- Defensive end
- 6-3, 245 pounds
- Hermitage High School (Richmond, VA)
- TheSabre Top 30: 8
- Rivals rank: 3-star; #20 strong-side defensive end
- Scout rank: 3-star; #41 defensive end
- Primary Recruiter: Mike Groh
A suggestion for Virginia’s future football opponents: Don’t make Jeffrey Fitzgerald mad. When the 6-3, 245-pound defensive end gets riled up, he just becomes that much harder to handle.
“Jeffrey’s the kind of kid we want to get angry before the game,” said Pat Kane, Fitzgerald’s coach at Richmond’s Hermitage High School, a recent UVa pipeline. “He’s the kind of player that if he gets fired up, if somebody crosses him they’re in trouble [on the football field]. We always hope somebody says the wrong thing to him on the field because then it’s on.”
For Fitzgerald, who describes himself as “a typical tough guy” on the field but “a laidback guy” off it, getting fired up to play football hasn’t been a problem. Staying healthy has been. So anger isn’t the trait he’s needed to exhibit. Patience is.
Fitzgerald missed most of his sophomore year and his entire senior season due to ACL damage in each knee. Still, he was a highly-coveted recruit. Fitzgerald compiled offers from some of the elite in college football, including Boston College, Florida, Nebraska, Penn State, Syracuse, Maryland and Virginia Tech.
Also, despite the injuries, Fitzgerald earned accolades at both defensive end and tight end. He was rated the nation’s #20 strong-side defensive end by Rivals.com, the #28 defensive end by CollegeFootballNews.com and the #43 defensive end by Scout.com. He was also pegged as the country’s #36 tight end by CollegeFootballNews.com. TheSabre.com ranked Fitzgerald as the 8th-best player in Virginia, Rivals.com and Scout.com had him at #9 and Superprep #10. The Roanoke Times and the Charlottesville Daily Progress “Gold List” also listed him at #9 in the state.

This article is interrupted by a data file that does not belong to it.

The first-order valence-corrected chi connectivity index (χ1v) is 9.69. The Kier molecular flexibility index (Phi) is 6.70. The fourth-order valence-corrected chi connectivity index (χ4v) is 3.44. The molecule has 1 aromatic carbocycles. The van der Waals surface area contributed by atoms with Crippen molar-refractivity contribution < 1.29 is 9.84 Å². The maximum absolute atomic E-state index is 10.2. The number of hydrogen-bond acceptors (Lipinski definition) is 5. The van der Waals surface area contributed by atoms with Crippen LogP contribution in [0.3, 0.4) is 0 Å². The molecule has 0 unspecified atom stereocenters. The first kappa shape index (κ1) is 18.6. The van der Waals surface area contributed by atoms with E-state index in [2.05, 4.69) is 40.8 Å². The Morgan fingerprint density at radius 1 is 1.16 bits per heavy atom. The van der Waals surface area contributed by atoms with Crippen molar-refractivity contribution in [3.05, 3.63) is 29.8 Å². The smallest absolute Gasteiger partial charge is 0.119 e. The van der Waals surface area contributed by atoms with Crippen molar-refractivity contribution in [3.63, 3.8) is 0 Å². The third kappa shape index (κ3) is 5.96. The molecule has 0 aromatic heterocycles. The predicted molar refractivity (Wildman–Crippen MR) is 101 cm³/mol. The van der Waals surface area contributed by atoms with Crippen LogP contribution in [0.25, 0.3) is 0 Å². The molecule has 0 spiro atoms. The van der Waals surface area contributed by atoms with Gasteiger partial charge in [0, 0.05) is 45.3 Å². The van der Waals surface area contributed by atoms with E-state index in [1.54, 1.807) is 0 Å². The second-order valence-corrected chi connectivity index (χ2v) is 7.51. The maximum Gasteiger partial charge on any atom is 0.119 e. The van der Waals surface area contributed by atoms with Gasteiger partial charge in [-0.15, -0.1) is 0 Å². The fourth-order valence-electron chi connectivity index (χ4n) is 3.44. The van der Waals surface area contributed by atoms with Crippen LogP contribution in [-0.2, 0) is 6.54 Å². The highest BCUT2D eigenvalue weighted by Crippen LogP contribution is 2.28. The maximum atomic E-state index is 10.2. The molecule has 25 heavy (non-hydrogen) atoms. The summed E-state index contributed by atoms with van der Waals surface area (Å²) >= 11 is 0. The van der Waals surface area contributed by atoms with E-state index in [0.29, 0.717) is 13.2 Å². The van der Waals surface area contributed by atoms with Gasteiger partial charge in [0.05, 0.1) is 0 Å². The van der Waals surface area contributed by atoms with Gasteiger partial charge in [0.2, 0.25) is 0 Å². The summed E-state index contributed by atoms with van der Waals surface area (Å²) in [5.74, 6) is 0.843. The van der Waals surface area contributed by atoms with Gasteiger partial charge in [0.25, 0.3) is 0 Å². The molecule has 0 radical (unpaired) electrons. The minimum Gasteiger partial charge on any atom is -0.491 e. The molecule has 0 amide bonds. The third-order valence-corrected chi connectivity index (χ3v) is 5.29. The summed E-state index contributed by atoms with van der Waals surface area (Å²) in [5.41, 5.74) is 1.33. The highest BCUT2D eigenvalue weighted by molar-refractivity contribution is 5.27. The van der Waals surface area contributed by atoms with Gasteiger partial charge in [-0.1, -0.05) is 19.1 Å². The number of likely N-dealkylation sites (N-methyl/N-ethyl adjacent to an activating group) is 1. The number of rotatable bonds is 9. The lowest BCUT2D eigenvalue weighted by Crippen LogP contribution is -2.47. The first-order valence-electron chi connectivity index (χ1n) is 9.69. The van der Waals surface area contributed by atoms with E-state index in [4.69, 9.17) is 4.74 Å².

The Cavalier coaching staff got a good look at Fitzgerald the past two summers when he attended UVa’s football camp. He is a great example of how important summer camp sessions are as a part of the recruiting evaluation process.
“In our evaluation of him, based on his junior year and the time that he spent with us in our football camp, he was a real athletic defense lineman that really was too much of a combination of size and speed for high school offensive lineman to slow him down,” said Virginia coach Al Groh. “We really see Jeffrey as a 3-4 defensive end, particularly as a defensive end that can use that athletic ability to develop some real pass-rushing skills. He was a very, very productive tight end. He made some excellent catches and was very difficult to bring down.”
Hermitage’s players have been regulars at UVa’s camp in recent years and several have signed with the Cavs. It started two years ago with Fontel Mines and this year the Wahoos secured the services of Fitzgerald and dynamic quarterback Jameel Sewell .
Groh likes what he sees in the kids from Hermitage. “I think they are averaging 10 wins a year for the last two or three years,” he said, “and so those kids know how to win.”
They proved they could win without Fitzgerald, who watched Hermitage go undefeated in the regular season in 2002 and 2004, the years he was injured. Not being an active part of that success was difficult.
“Most kids can’t handle disappointment once, he had to handle disappointment twice and both years we ended up 10-0,” Kane said. “He had to sit and watch that. The year he played we went 9-1 and we weren’t able to make the playoffs, so he never even got the chance to experience a playoff game.”
“It was hard but I got through it,” Fitzgerald said. “I missed being out there.”
Missing his senior season may have been the most heartbreaking since his injury occurred in the team’s next-to-last preseason scrimmage.
“The quarterback had dropped back and I was chasing,” Fitzgerald recalled. “I planted...
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